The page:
Shevardnadze has dismissed the notion that his populist stance on the deal is politically motivated. He has likewise insisted that his administration maintains a pro-Western policy, under which NATO membership is a top goal. While the president initially complained about the manner in which the AES-UES deal was made, he maintains that it will mean lower costs for Georgian energy users. "One company [UES] is becoming both the strategic distributor and the supplier and this can only have a positive affect on electricity tariffs," Shevardnadze said in his weekly radio interview August 11.
Many inside and outside Georgia suspect that in accumulating economic assets, Russia is seeking to control the former Soviet republic's economy. In late May, when Gazprom signed a deal to manage natural-gas routes in Georgia without disclosing many contract terms, American diplomats were so alarmed that US President George W. Bush's top Caspian adviser hastily flew to Tbilisi to warn that the deal could harm American-backed efforts to develop natural gas resources in Azerbaijan. [For background, see the Eurasia Insight archive]. Some observers see the Gazprom deal as useful only for influence, since it will be years before the company could recoup operating profits from any joint venture. "Gazprom has great appetites. It wants to get the main gas pipelines of Georgia," says Roman Gotsiridze, who heads the Parliament's budget office.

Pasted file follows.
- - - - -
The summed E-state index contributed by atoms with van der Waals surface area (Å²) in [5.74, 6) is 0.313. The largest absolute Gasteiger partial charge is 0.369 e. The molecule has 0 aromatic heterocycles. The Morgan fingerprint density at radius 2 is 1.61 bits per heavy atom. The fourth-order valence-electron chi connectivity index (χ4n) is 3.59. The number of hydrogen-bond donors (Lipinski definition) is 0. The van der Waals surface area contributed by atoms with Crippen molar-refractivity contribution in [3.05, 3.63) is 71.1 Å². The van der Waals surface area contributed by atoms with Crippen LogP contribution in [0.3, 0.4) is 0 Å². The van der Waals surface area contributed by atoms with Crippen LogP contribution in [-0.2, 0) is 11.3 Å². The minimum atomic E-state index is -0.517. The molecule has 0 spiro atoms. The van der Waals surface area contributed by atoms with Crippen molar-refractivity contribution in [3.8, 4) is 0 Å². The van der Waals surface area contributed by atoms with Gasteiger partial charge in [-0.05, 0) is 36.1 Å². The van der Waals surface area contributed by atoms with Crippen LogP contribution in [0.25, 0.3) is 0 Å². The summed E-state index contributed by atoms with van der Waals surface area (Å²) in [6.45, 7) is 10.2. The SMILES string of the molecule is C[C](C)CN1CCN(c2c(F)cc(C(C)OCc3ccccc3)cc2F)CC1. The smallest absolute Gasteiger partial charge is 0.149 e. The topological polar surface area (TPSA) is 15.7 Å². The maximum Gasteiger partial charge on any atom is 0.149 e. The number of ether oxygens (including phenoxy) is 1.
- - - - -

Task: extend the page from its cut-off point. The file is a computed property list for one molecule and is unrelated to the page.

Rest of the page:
Washington officials have expressed concern about the secretive nature of Gazprom's dealings with the Georgian government. Gazprom has agreed to provide natural gas to Georgia and help upgrade the country's existing pipeline distribution network. The 25-year strategic development agreement seems to leave Gazprom free to expand its holdings in the Georgian energy sector in ways that could block or undermine other pipelines. "These negotiations between Gazprom and the Georgian Ministry of Fuel and Energy are not, in my opinion, sufficiently transparent," said Steven Mann, Bush's Caspian-energy envoy, told Rustavi-2 television.
Some suspect that Gazprom and UES are using Georgia as an economically weak springboard into the more developed Turkish market. UES officials have openly stated that they seek to export electricity to the Turkish market. As part of the AES deal, UES obtained a key stake in AES-Transenergy, a joint venture with Georgia's Energy Ministry that seeks to promote power exports to Turkey. Bush and his predecessor, Bill Clinton, have energetically supported the planned Baku-Tbilisi-Erzerum natural gas pipeline, which would bring resources from Azerbaijan's Shah Deniz field to the Turkish market and beyond. Russia and Turkey have wrangled in recent months over gas deliveries via the Blue Stream pipeline which connects the two countries via the Black Sea. [For background see the Eurasia Insight archive]. Gazprom's potential ability to disrupt Shah Deniz supplies could give Russia added leverage in its Blue Stream dealings.
Opposition leaders have focused on the UES deal, vowing to annul it. Even if they wrest control of Parliament on November 2, though, it is unclear how extensively Georgian officials have cemented UES' dominance. It is also unclear what legacy Georgia's latest blackout will leave.
Zeyno Baran is Director of International Security and Energy Programs at The Nixon Center in Washington, DC. EurasiaNet contributors Karen Madoian in Tbilisi and Sergei Blagov in Moscow also provided reporting for this article.